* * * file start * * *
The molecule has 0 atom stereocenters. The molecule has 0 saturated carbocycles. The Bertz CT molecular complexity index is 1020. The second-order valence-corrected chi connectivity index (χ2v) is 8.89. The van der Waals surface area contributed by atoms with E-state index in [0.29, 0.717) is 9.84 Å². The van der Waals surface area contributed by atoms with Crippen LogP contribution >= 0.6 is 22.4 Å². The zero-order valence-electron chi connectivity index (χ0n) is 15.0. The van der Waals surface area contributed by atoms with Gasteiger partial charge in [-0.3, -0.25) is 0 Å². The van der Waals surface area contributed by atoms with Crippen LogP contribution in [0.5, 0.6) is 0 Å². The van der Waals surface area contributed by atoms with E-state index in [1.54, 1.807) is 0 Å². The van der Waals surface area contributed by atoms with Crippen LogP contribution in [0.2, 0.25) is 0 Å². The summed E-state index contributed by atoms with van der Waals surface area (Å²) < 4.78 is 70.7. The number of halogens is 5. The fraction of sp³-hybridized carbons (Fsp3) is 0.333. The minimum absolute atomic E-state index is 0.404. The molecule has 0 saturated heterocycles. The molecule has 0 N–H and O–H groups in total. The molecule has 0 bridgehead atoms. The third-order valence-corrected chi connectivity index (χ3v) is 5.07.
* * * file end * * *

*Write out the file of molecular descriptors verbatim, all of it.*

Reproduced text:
The molecule has 0 atom stereocenters. The molecule has 0 saturated carbocycles. The Bertz CT molecular complexity index is 1020. The second-order valence-corrected chi connectivity index (χ2v) is 8.89. The van der Waals surface area contributed by atoms with E-state index in [0.29, 0.717) is 9.84 Å². The van der Waals surface area contributed by atoms with Crippen LogP contribution >= 0.6 is 22.4 Å². The zero-order valence-electron chi connectivity index (χ0n) is 15.0. The van der Waals surface area contributed by atoms with Gasteiger partial charge in [-0.3, -0.25) is 0 Å². The van der Waals surface area contributed by atoms with Crippen LogP contribution in [0.5, 0.6) is 0 Å². The van der Waals surface area contributed by atoms with E-state index in [1.54, 1.807) is 0 Å². The van der Waals surface area contributed by atoms with Crippen LogP contribution in [0.2, 0.25) is 0 Å². The summed E-state index contributed by atoms with van der Waals surface area (Å²) < 4.78 is 70.7. The number of halogens is 5. The fraction of sp³-hybridized carbons (Fsp3) is 0.333. The minimum absolute atomic E-state index is 0.404. The molecule has 0 saturated heterocycles. The molecule has 0 N–H and O–H groups in total. The molecule has 0 bridgehead atoms. The third-order valence-corrected chi connectivity index (χ3v) is 5.07.